Diamond plate flooring is used throughout numerous industries as a common flooring option. As a definition according to the Diamond Tread Plate Factory, “Diamond pattern tread plate flooring has a male/female interlocking design and can be installed over structural members to provide a solid, skid resistant flooring.” Diamond plate flooring generally has a diamond shaped raised surface and is used on walkways, stair treads, truck beds, vault covers and mezzanines, among hundreds of other applications. It is easily fabricated and can be sold in stock sized plates or custom fabricated according to customer requirements. Diamond plate flooring is an easily accessible product.
How Slip Resistant is Diamond Plate Flooring?
The only slip resistant property of diamond plate is its raised pattern, which is only helpful in dry environments. Wikipedia defines coefficient of friction as: “the ratio of the force of friction between two bodies and the force pressing them together.” It can range from near zero to greater than one; only bare diamond plate flooring is indefinable as it is varies from situation to situation.
Many things can compromise the COF of flooring. Water, oil, lubricants, dust, cleaning solutions and wear are only a few things that can turn non slip flooring with a low COF into a dangerous situation. It is important to ensure that any slip resistant surface maintains a high COF even when compromised.
Nelson and Associates, a safety engineering firm, has classified three types of hazardous flooring in their document “Slip and Trip Type Falls”, and diamond plate flooring can fall into each class.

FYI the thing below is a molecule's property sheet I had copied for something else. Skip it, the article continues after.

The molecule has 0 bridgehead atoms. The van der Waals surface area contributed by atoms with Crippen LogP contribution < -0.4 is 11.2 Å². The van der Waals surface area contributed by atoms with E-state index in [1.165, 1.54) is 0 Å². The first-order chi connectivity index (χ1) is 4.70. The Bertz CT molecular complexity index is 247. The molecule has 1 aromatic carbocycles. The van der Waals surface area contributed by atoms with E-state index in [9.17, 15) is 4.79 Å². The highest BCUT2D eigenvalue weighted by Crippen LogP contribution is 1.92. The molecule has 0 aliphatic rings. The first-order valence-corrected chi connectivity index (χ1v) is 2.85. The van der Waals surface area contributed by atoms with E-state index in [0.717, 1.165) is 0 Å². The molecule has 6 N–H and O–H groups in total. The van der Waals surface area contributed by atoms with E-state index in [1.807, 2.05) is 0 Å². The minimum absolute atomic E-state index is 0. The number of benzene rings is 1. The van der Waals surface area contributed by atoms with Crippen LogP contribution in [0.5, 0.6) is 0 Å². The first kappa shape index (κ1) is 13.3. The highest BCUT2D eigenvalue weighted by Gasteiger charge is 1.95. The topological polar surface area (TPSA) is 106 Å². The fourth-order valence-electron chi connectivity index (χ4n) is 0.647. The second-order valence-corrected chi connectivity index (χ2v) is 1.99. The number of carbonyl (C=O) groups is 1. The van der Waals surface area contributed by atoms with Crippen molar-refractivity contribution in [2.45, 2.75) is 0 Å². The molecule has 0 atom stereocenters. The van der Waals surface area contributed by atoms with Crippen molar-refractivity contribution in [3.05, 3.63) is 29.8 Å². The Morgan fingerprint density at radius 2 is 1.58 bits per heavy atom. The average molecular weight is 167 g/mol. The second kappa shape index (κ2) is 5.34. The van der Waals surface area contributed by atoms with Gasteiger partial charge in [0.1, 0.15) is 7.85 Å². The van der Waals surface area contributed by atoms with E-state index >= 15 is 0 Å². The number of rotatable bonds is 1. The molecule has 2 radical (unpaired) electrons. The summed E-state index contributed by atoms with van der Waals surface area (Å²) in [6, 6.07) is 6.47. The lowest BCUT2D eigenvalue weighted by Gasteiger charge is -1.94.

“Class one” “slippery” flooring is smooth surfaced and is hazardous when wet or dry. Diamond plate flooring that has a raised diamond pattern instead of a sharp edge is considered “Class one” and can be slick when dry if worn.
“Class two” flooring is considered acceptable when clean and dry, but if the surface is compromised it becomes insecure. Diamond plate flooring that has moderately sharp edges falls into “Class two” and is slippery when wet.
“Class three” flooring is considered “nonslip.” Textured rubber, sharp-edged diamond plate flooring and flooring that has been treated with a grit or paint application all fall into “Class three.” Diamond plate flooring with highly raised, accessible sharp edges can be considered to be part of “Class three” however this diamond plate is still not as slip-resistant as sharp-edged grating or metal flooring coated with a metal non-slip surface.
Diamond plate flooring, when compromised, is slippery. It does not provide the traction necessary to keep people on their feet. Metal flooring that is coated 100 % with a metal non-slip surface, that has a surface hardness between 55-63 on the Rockwell “C” scale and has a bond strength of at least 4,000 psi is a high traction solution, will keep people from slipping. This all-metal flooring maintains a COF of at least 0.85 at all times, even when submerged in oil. As indicated by the COF chart, 0.85 far surpasses all agency recommendations.
Replace Slippery Diamond Plate With Nonslip Metal Coated Flooring
Just like diamond plate flooring; flooring coated with a metal non-slip surface is easily fabricated to fit any situation. It is available in stock sized lengths and widths and can be custom fabricated for easy installation. It is available in steel, stainless steel, and aluminum and the steel product can be galvanized for versatility in any outdoor situation. Like diamond plate, it can also be used on walkways, stair treads, truck beds, vault covers and mezzanines, among hundreds of other applications.
Why take the chance with slippery diamond plate flooring when a superior non-slip metal flooring product is available? For more information on this high traction non-slip metal flooring, view our non-slip product offerings or call 800-754-7668 or 313-923-0400.